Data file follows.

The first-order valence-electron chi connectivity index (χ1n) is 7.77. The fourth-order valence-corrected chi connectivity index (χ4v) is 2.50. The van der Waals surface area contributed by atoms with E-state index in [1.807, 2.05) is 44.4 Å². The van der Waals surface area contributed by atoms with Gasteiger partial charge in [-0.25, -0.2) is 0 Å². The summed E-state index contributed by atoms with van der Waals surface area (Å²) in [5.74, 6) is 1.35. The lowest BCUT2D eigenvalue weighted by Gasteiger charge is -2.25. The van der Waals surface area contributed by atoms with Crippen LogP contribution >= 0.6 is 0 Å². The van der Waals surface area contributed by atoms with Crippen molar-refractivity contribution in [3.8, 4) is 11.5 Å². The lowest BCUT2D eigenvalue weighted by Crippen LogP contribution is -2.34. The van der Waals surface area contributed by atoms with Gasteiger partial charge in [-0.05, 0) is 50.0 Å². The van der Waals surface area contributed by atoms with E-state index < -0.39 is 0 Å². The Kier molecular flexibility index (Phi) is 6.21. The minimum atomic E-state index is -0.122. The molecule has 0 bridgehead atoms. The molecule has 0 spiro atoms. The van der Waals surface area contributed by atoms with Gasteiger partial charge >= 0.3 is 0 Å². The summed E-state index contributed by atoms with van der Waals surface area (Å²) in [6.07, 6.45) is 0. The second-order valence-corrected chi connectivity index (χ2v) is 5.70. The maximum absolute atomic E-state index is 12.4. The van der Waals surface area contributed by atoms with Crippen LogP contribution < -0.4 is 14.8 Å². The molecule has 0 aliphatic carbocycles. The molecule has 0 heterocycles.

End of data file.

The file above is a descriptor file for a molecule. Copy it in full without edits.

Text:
The first-order valence-electron chi connectivity index (χ1n) is 7.77. The fourth-order valence-corrected chi connectivity index (χ4v) is 2.50. The van der Waals surface area contributed by atoms with E-state index in [1.807, 2.05) is 44.4 Å². The van der Waals surface area contributed by atoms with Gasteiger partial charge in [-0.25, -0.2) is 0 Å². The summed E-state index contributed by atoms with van der Waals surface area (Å²) in [5.74, 6) is 1.35. The lowest BCUT2D eigenvalue weighted by Gasteiger charge is -2.25. The van der Waals surface area contributed by atoms with Crippen LogP contribution >= 0.6 is 0 Å². The van der Waals surface area contributed by atoms with Crippen molar-refractivity contribution in [3.8, 4) is 11.5 Å². The lowest BCUT2D eigenvalue weighted by Crippen LogP contribution is -2.34. The van der Waals surface area contributed by atoms with Gasteiger partial charge in [-0.05, 0) is 50.0 Å². The van der Waals surface area contributed by atoms with E-state index < -0.39 is 0 Å². The Kier molecular flexibility index (Phi) is 6.21. The minimum atomic E-state index is -0.122. The molecule has 0 bridgehead atoms. The molecule has 0 spiro atoms. The van der Waals surface area contributed by atoms with Gasteiger partial charge >= 0.3 is 0 Å². The summed E-state index contributed by atoms with van der Waals surface area (Å²) in [6.07, 6.45) is 0. The second-order valence-corrected chi connectivity index (χ2v) is 5.70. The maximum absolute atomic E-state index is 12.4. The van der Waals surface area contributed by atoms with Crippen LogP contribution < -0.4 is 14.8 Å². The molecule has 0 aliphatic carbocycles. The molecule has 0 heterocycles.